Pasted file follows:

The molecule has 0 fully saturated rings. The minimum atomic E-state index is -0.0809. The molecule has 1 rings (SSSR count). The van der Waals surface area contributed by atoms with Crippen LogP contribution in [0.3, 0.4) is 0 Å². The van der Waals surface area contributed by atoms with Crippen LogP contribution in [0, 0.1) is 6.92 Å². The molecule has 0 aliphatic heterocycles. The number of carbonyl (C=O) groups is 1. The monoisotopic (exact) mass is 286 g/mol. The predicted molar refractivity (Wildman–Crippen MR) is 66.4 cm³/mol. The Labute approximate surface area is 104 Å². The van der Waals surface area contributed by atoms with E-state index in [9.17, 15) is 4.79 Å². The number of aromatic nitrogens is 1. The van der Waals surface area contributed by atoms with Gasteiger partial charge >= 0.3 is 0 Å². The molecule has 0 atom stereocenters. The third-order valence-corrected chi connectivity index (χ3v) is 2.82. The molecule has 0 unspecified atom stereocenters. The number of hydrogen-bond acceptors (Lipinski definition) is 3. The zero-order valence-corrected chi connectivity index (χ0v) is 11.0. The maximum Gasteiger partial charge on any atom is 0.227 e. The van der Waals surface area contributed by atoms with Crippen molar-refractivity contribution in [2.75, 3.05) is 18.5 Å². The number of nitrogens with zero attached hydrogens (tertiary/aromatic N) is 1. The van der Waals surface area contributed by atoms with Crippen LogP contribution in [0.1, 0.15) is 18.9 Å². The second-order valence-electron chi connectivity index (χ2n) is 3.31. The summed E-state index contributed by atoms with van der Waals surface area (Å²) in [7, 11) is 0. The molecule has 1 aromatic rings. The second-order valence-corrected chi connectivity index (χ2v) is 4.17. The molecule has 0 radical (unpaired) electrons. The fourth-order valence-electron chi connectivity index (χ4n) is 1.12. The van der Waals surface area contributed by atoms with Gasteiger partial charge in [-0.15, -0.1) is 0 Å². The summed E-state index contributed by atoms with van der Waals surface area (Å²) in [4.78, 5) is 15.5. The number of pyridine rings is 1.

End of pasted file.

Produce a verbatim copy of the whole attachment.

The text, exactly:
The molecule has 0 fully saturated rings. The minimum atomic E-state index is -0.0809. The molecule has 1 rings (SSSR count). The van der Waals surface area contributed by atoms with Crippen LogP contribution in [0.3, 0.4) is 0 Å². The van der Waals surface area contributed by atoms with Crippen LogP contribution in [0, 0.1) is 6.92 Å². The molecule has 0 aliphatic heterocycles. The number of carbonyl (C=O) groups is 1. The monoisotopic (exact) mass is 286 g/mol. The predicted molar refractivity (Wildman–Crippen MR) is 66.4 cm³/mol. The Labute approximate surface area is 104 Å². The van der Waals surface area contributed by atoms with E-state index in [9.17, 15) is 4.79 Å². The number of aromatic nitrogens is 1. The van der Waals surface area contributed by atoms with Gasteiger partial charge >= 0.3 is 0 Å². The molecule has 0 atom stereocenters. The third-order valence-corrected chi connectivity index (χ3v) is 2.82. The molecule has 0 unspecified atom stereocenters. The number of hydrogen-bond acceptors (Lipinski definition) is 3. The zero-order valence-corrected chi connectivity index (χ0v) is 11.0. The maximum Gasteiger partial charge on any atom is 0.227 e. The van der Waals surface area contributed by atoms with Crippen molar-refractivity contribution in [2.75, 3.05) is 18.5 Å². The number of nitrogens with zero attached hydrogens (tertiary/aromatic N) is 1. The van der Waals surface area contributed by atoms with Crippen LogP contribution in [0.1, 0.15) is 18.9 Å². The second-order valence-electron chi connectivity index (χ2n) is 3.31. The summed E-state index contributed by atoms with van der Waals surface area (Å²) in [7, 11) is 0. The molecule has 1 aromatic rings. The second-order valence-corrected chi connectivity index (χ2v) is 4.17. The molecule has 0 radical (unpaired) electrons. The fourth-order valence-electron chi connectivity index (χ4n) is 1.12. The van der Waals surface area contributed by atoms with Gasteiger partial charge in [-0.15, -0.1) is 0 Å². The summed E-state index contributed by atoms with van der Waals surface area (Å²) in [4.78, 5) is 15.5. The number of pyridine rings is 1.